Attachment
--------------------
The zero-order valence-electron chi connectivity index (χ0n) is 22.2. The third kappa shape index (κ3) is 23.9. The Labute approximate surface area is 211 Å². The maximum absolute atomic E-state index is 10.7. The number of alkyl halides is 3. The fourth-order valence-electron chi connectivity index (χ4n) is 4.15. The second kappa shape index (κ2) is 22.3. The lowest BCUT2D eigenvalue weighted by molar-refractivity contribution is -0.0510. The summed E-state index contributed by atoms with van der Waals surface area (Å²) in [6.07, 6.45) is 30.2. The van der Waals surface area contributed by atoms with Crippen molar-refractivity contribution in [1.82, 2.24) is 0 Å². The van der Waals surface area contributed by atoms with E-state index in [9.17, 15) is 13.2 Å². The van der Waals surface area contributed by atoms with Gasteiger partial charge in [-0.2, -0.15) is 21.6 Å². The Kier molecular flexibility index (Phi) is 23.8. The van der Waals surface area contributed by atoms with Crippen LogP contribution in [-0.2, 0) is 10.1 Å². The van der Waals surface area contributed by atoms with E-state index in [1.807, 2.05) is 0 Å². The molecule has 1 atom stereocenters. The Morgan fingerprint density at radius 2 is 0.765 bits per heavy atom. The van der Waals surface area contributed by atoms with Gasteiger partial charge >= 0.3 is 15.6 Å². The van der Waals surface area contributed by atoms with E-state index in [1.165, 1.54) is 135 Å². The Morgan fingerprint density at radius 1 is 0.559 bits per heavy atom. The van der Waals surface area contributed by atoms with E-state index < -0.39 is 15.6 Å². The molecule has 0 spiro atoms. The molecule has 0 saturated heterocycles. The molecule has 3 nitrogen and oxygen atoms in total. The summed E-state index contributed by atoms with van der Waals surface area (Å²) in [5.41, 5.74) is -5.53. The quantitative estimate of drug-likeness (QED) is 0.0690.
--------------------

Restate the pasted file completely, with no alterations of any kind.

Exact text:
The zero-order valence-electron chi connectivity index (χ0n) is 22.2. The third kappa shape index (κ3) is 23.9. The Labute approximate surface area is 211 Å². The maximum absolute atomic E-state index is 10.7. The number of alkyl halides is 3. The fourth-order valence-electron chi connectivity index (χ4n) is 4.15. The second kappa shape index (κ2) is 22.3. The lowest BCUT2D eigenvalue weighted by molar-refractivity contribution is -0.0510. The summed E-state index contributed by atoms with van der Waals surface area (Å²) in [6.07, 6.45) is 30.2. The van der Waals surface area contributed by atoms with Crippen molar-refractivity contribution in [1.82, 2.24) is 0 Å². The van der Waals surface area contributed by atoms with E-state index in [9.17, 15) is 13.2 Å². The van der Waals surface area contributed by atoms with Gasteiger partial charge in [-0.2, -0.15) is 21.6 Å². The Kier molecular flexibility index (Phi) is 23.8. The van der Waals surface area contributed by atoms with Crippen LogP contribution in [-0.2, 0) is 10.1 Å². The van der Waals surface area contributed by atoms with E-state index in [1.807, 2.05) is 0 Å². The molecule has 1 atom stereocenters. The Morgan fingerprint density at radius 2 is 0.765 bits per heavy atom. The van der Waals surface area contributed by atoms with Gasteiger partial charge >= 0.3 is 15.6 Å². The van der Waals surface area contributed by atoms with E-state index in [1.165, 1.54) is 135 Å². The Morgan fingerprint density at radius 1 is 0.559 bits per heavy atom. The van der Waals surface area contributed by atoms with E-state index < -0.39 is 15.6 Å². The molecule has 0 spiro atoms. The molecule has 0 saturated heterocycles. The molecule has 3 nitrogen and oxygen atoms in total. The summed E-state index contributed by atoms with van der Waals surface area (Å²) in [5.41, 5.74) is -5.53. The quantitative estimate of drug-likeness (QED) is 0.0690.